The characteristics that increase texts' reading difficulty are particularly relevant for scientific literature and PEMs, where medication names, procedure names, and other medical terminology can dramatically inflate the readability level of the text. Although the scales are not intended to yield precise scores with isolated words, checking them can confirm suspected problematic terms and phrases. For example, “anesthesiologist” rates at a grade level of 49 when input into the Readability Test Tool online. “Doctor,” however, rates at a grade level of 7. “Epidural anesthesia” comes out at 28, but even the simplified phrase of “pain medicine” still rates at 13. By substituting words and phrases to reduce the reading level, authors risk sacrificing the scientific integrity of the education materials.

The Centers for Medicare and Medicaid Services (CMS) and the National Institutes of Health (NIH) provide recommendations for authors to assist in writing PEMs at a reasonable grade level. These include directions to limit paragraph size, use bullet points and lists, use underlining, include images, and use meaningful headings. Thepainlesspush.com website uses these design principles to make the scientifically accurate information more engaging and accessible.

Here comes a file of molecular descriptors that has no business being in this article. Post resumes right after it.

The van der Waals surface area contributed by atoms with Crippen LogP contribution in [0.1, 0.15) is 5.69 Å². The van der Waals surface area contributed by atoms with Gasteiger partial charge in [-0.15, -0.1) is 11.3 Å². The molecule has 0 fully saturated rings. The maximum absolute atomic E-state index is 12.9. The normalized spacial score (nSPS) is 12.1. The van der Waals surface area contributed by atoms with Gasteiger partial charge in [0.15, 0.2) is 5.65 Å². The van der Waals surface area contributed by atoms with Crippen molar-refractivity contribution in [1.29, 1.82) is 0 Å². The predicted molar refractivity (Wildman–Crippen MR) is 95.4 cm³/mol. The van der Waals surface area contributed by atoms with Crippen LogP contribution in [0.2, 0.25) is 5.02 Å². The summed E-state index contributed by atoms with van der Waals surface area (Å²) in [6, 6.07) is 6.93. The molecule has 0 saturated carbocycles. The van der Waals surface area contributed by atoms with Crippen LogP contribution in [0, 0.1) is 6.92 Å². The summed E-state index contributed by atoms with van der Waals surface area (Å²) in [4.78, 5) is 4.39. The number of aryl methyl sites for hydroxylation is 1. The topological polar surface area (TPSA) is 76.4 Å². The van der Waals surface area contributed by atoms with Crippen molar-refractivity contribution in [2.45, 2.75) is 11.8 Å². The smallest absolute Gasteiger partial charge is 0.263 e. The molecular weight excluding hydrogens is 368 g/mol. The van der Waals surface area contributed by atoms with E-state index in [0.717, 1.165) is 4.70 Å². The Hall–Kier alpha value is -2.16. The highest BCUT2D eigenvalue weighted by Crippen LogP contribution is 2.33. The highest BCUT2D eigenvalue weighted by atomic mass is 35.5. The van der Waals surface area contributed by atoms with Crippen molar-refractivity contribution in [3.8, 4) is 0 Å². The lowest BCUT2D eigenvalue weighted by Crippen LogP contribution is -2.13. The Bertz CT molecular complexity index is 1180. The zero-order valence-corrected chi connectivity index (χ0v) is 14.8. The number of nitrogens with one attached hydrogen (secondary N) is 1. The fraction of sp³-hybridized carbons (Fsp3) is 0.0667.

Analyzing the text of thepainlesspush.com results in a SMOG score of 9, FKGL of 9.5, and Gunning FOG of 12. The simplified print resource and audio voice-over, by design, have lower reading levels: SMOG 6.2, FKGL 5, and Gunning FOG 7.6. The diversity in reading levels allows readers and patients with varying backgrounds to access information in a format that is right for them. Having it all available online for download or reference means that patients can choose the education material that they find most helpful.

By designing PEMs with limited-literacy and non-English-speaking patients in mind, as well as following the recommendations from CMS and NIH, we feel that we have created a unique combination of scientifically sound materials that are easily accessible to our patients. We believe that this tool can help patients be better informed of their options to moderate pain relief during labor and delivery, including the relevant risks and benefits of each.

References

  1. De Oliveira GS Jr, Jung M, McCaffery KJ, McCarthy RJ, Wolf MS. Readability evaluation of internet-based patient education materials related to the anesthesiology field. J Clin Anesth. 2015;27:401–405. doi: 10.1016/j.jclinane. 2015.02.005.
  2. Patel SK, Gordon EJ, Wong CA, Grobman WA, Goucher H, Toledo P. Readability, content, and quality assessment of web-based patient education materials addressing neuraxial labor analgesia. Anesth Analg. 2015;121:1295–1300. doi: 10.1213/ANE.0000000000000888.
  3. Goodman MF, Mohadjer L, Krenske T, Jacquie H. Literacy, Numeracy, and Problem Solving in Technology-Rich Environments: Framework for the OECD Survey of Adult Skills. Paris, France: OECD Publishing; 2012. doi: 10.1787/9789264128859-en.
  4. New Mexico Coalition for Literacy. NM literacy overview. Available at: https:// newmexicoliteracy.org/literacy-facts. Accessed August 21, 2017.